To educate his customers of his exact location during certain times of the day, he posted on his social media sites and even offered days he was available for concession. Harmon began posting pictures of his specials for the day and happy customers enjoying their meals. He continuously asked for customer feedback and would try to make necessary adjustments as his business kept growing. Soon his company began to grow, and he had to hire a separate crew just for the concession at events. Harmon was committed to providing excellent product and customer service, as well as sticking to what worked. He relied on heavily customer feedback and utilized his social media sites to stay in constant contact.

Consequently, Harmon is an excellent example of how Customer Discovery and Customer Validation go hand in hand. Harmon was able to identify his “ideal” customer and position himself where his customers needed. He also found that promoting his business on social media with location updates and pictures were effective in driving his sales up.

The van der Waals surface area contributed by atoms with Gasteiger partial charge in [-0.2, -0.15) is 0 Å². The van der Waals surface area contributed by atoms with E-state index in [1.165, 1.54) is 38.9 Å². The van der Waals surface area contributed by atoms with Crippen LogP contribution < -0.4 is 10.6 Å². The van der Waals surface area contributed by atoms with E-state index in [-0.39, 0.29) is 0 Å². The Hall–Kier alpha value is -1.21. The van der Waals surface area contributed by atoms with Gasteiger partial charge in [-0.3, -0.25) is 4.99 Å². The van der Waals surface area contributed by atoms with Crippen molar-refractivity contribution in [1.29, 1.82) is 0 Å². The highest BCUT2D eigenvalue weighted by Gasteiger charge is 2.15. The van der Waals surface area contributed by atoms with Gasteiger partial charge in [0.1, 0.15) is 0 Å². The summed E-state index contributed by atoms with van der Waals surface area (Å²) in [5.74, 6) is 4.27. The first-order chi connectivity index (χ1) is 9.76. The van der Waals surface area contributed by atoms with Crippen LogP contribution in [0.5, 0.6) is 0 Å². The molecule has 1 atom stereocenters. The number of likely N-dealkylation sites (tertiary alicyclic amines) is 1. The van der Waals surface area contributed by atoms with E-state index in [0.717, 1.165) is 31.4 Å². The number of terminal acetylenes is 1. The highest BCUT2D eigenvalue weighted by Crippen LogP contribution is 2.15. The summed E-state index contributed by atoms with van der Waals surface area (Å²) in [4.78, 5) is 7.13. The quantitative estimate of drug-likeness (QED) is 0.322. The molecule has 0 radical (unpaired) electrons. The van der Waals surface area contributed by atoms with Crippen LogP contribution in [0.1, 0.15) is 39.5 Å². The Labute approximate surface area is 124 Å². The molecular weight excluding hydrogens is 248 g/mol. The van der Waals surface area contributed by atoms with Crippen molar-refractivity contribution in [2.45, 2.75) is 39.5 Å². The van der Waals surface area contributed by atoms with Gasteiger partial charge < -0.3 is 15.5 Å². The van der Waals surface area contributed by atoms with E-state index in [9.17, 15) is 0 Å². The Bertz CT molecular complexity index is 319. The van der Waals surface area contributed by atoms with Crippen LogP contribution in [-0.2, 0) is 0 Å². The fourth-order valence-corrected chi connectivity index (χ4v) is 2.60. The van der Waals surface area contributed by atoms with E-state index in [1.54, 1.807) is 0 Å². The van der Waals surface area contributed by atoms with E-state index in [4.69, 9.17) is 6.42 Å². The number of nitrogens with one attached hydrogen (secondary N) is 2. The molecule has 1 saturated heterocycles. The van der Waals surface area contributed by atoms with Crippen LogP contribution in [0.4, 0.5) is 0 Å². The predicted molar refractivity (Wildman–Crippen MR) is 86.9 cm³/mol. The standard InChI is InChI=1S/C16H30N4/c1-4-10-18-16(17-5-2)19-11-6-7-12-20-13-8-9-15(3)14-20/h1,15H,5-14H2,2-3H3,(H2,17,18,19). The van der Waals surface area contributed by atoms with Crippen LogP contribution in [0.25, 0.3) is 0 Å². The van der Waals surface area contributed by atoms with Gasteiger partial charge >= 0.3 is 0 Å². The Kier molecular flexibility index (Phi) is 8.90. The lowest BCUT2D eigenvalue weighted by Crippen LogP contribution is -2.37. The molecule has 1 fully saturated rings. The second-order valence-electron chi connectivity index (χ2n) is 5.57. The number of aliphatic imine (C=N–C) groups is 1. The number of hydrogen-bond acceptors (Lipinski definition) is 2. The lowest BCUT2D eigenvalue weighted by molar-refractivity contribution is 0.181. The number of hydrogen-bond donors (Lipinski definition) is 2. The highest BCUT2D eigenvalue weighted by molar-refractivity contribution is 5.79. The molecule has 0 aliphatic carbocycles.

Sources:

Banks, S. (2013) Four Steps to Epiphany: Successful Strategies for Products that Win. Retrieved via Amazon Kindle Edition. K&S Ranch Publishing

Posted in Entrepreneurial Strategy Blog Posts

The Importance of Customer Discovery

You’ve dreamed. You’ve drafted. You’ve found the money to make your dream a reality, and now it’s time to sell. Unfortunately, you find out very quickly that your product or service is selling very little or not at all. What happened? You reached for the stars but barely got off the ground. You created the business plan, had a grand marketing scheme, tested your product, and jumped through necessary hoops to ensure your customer has access to your offering. But did you ever stop to define your “ideal” customer and get their feedback?